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5 Foods That Are Healthier Than You Think

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5 Foods That Are Healthier Than You Think

These foods have been given a bad name for all the wrong reasons and are, in fact, good for you

For a while now, some of our absolute favourite foods have been put in the category of nutritional shame. After the wedding season or the party months or a long holidaywe give ourselves such a hard time about all the binging. At that stage, we’re ready to do just about anything and try any fad diet to lose weight. In the bargain, we end up eating bowls of broccoli in the week, and six tubs of ice-cream on the weekend! Clearly then, our food balance goes haywire — we don’t actually end up losing any weight, and conveniently put the blame on certain ‘unhealthy foods’.

So today, we’re standing up for these 5 foods that have been given a bad name for all the wrong reasons and are, in fact, good for you.

1. Peanut Butter

Indeed, peanut butter does contain a large amount of fat. But fat is an important macronutrient that our body needs to function efficiently. Besides, you’d rather get fats from unsaturated, good sources like peanut butter, rather than a pretzel snack with saturated fats. Let’s not forget that peanut butter also gives you a lot vitamin E, and is a great vegan source of protein. So many nutrients packed into one tablespoon of peanut butter, and yet we shun it for being “high fat”.

2. Potatoes

It seems that people are always trying to substitute potatoes with a “healthier alternative that tastes almost as good”. But why settle for “almost as tasty”, when potatoes itself are quite nutritious? We’re being sold mashed cauliflower instead of mashed potatoes, zucchini fries replacing regular fries, kale chips substituting normal chips, or baked sweet potatoes instead of regular white potatoes. While these are all great inventions in the healthy cooking space, I think we can all agree that potatoes are the king of all vegetables, and nothing can replace them. As far as nutrition goes, potatoes are high fibre, high in minerals like potassium and iron, and an energy powerhouse, so don’t shy away from these beautiful spuds. The key is to cook it in a healthy way that retains all its nutrients.

3. Cheese

Anything that has melted cheese on top has been labeled as unhealthy. Sure, it is advisable to eat cheese only in well portioned quantities. If you watch your quantity, cheese can actually be a great source of calcium and protein. Also, certain cheese that are made by a fermentation process have the added benefits of probiotics that make your gut healthy. So don’t feel guilty for pimping out your regular omelette with a cheese stuffed one. (Also Read: 7 Health Food Impostors You Need To Avoid)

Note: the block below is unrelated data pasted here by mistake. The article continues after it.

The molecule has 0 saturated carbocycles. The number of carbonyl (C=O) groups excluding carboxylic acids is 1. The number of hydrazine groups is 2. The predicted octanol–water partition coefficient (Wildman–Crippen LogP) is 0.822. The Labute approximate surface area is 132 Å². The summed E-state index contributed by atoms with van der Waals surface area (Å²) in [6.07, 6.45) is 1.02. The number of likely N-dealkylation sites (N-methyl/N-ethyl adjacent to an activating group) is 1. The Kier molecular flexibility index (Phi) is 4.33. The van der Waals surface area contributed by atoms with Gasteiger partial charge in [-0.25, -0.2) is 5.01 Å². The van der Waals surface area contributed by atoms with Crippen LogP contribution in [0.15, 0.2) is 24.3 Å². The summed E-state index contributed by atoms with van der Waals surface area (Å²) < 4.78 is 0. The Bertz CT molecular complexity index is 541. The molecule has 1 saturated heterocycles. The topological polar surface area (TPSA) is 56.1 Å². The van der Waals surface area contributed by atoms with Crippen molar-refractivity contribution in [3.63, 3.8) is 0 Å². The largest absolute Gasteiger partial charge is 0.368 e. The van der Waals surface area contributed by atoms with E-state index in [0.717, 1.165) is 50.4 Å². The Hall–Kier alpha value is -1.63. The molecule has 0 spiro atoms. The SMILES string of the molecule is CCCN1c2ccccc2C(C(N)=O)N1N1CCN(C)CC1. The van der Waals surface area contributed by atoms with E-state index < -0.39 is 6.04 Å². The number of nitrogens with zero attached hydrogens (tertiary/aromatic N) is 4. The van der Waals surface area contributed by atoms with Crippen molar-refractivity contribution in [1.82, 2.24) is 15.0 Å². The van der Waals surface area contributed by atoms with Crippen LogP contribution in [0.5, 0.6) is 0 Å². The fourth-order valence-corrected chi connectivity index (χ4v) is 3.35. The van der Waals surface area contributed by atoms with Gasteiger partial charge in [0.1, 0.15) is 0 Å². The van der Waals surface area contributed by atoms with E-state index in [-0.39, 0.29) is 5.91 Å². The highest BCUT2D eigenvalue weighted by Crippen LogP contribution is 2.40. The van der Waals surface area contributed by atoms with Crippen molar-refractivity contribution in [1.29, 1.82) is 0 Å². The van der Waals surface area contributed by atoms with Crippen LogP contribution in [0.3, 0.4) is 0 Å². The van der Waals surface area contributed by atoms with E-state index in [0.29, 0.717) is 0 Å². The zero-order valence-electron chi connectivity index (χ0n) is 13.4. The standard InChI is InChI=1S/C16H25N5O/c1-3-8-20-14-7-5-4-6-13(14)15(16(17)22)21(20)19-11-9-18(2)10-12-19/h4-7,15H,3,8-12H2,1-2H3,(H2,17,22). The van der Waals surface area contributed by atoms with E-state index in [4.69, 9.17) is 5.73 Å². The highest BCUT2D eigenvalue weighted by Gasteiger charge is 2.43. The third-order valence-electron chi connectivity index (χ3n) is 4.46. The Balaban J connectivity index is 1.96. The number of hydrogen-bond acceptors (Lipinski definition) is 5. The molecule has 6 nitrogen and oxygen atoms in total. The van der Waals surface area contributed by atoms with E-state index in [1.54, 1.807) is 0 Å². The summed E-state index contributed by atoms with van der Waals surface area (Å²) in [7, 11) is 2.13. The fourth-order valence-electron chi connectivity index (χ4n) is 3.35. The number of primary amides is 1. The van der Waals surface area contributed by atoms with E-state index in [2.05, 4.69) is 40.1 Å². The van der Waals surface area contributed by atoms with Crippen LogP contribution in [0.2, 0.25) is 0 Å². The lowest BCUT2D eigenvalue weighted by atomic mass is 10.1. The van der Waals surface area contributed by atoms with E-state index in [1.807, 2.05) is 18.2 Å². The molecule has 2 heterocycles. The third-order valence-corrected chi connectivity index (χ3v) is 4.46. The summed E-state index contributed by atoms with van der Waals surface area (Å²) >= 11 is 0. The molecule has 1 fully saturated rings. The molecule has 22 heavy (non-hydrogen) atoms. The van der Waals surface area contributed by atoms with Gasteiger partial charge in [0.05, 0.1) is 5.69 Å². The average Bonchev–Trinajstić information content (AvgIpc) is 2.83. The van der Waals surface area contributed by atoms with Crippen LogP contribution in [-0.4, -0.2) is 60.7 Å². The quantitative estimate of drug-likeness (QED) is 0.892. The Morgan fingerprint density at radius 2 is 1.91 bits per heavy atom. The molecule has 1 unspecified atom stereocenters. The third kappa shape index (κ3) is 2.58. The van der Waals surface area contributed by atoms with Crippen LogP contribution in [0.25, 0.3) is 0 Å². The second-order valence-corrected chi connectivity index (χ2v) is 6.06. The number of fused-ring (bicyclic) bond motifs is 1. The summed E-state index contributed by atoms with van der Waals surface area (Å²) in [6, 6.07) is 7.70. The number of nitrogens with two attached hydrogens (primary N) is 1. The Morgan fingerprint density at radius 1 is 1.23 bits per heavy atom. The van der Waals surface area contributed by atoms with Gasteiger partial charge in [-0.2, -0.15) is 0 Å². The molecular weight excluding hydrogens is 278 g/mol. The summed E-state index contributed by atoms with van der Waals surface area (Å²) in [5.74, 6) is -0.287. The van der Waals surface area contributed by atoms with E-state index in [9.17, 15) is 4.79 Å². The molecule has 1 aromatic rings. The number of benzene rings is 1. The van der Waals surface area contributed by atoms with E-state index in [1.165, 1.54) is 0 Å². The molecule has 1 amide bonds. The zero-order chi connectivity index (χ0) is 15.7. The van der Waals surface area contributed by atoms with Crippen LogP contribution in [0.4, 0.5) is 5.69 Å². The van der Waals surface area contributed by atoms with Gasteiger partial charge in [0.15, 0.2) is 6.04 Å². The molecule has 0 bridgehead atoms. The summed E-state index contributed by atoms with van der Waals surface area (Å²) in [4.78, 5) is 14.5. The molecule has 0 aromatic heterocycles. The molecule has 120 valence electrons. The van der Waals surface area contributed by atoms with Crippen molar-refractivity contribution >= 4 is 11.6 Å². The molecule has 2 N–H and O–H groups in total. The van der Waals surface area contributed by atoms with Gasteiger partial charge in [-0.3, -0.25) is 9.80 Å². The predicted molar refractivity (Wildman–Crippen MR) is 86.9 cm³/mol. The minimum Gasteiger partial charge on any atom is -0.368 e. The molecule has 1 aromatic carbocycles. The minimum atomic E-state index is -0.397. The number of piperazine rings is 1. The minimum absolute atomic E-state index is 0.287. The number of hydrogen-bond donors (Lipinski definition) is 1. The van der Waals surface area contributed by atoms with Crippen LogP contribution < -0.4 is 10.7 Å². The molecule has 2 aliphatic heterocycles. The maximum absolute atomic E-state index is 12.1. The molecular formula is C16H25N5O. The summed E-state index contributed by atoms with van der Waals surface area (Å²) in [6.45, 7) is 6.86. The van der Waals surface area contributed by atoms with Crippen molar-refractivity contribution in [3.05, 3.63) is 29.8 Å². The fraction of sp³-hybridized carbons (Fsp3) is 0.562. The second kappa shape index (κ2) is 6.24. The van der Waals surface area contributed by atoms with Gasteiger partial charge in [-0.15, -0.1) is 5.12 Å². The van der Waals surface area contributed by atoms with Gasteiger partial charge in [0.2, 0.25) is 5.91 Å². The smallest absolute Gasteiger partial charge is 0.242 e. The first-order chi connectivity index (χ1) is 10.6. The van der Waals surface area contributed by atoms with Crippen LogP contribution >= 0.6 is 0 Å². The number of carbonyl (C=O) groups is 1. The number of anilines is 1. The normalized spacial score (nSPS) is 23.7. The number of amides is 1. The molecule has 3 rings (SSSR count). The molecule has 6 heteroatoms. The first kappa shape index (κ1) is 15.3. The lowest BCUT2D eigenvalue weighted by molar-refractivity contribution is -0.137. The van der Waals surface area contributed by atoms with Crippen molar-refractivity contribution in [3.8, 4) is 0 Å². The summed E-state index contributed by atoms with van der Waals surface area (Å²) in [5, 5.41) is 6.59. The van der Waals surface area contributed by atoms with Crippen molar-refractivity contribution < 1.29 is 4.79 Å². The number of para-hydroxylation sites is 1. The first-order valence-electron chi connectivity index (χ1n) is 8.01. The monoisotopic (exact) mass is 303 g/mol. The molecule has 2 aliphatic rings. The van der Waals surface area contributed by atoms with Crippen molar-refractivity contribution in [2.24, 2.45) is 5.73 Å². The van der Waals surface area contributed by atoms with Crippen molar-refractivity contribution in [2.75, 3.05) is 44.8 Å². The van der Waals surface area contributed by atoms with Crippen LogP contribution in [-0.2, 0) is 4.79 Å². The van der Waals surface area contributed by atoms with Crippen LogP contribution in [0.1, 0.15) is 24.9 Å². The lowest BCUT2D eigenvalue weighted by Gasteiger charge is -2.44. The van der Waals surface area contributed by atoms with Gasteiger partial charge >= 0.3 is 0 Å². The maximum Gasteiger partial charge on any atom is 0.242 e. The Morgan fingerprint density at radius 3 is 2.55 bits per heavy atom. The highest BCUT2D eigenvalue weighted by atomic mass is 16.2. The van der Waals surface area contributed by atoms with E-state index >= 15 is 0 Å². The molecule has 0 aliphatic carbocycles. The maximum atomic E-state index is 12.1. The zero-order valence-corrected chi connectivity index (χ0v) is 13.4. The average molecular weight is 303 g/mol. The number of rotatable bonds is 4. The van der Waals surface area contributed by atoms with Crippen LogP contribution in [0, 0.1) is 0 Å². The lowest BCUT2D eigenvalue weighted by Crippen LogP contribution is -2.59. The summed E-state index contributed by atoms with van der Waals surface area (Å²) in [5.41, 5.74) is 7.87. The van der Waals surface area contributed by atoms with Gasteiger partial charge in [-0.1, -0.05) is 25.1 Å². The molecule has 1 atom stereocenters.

4. Egg Yolks

If you’re one of those people who orders your breakfast with “egg whites only”, you know what we’re talking about. Ever tried scrambled eggs without the yolk? They’re quite the let down, right? The fat and cholesterol in yolks has given it a bad reputation. It’s only if you eat several eggs per meal that you should remove some of the yolks. But if you eat one to two eggs, don’t compromise on the taste, quantity, vitamin D, and protein content, by throwing the yolks out. If you do that, you reduce the protein content by 50%!

5. Chocolate

Oh the horror if you eat a piece of chocolate while you’re on a weight loss plan! For dieters, chocolate is blasphemous. “On your cheat day you get to eat a piece of extra dark chocolate only”, they say. These rules are too much, don’t you think? If you’re going to eat just one piece of chocolate on your cheat day, then do you really have to make it extra dark? Yes, extra dark is the healthiest option because it has the least sugar; but you shouldn’t have to worry about that if you’re not eating a whole bar at a time, or if you’re not eating it after every meal. Chocolate is packed with rich nutrients like magnesium, antioxidants, and plant flavonoids. It also releases serotonin, dopamine, and good endorphins, which help manage stress.

This article has probably made your day, because now you’re being told that you can eat all the things you love, without wallowing in guilt after. But the key here is moderation. You have to watch your quantities with the above foods, because going overboard will surely make them unhealthy.

Image Credit: Nikhil Mudaliar

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Jasmine is a 22-year-old media student who describes her self as an ambivert. Passionate about working for a cause, she wants to extend her skills in the social development space. When away from work, you'll probably find her at the gym. She's currently struggling to strike a balance between her love for all things sweet, and her new-found interest in fitness. Jasmine's travel bucket list is constantly updated with new places to see in the world.

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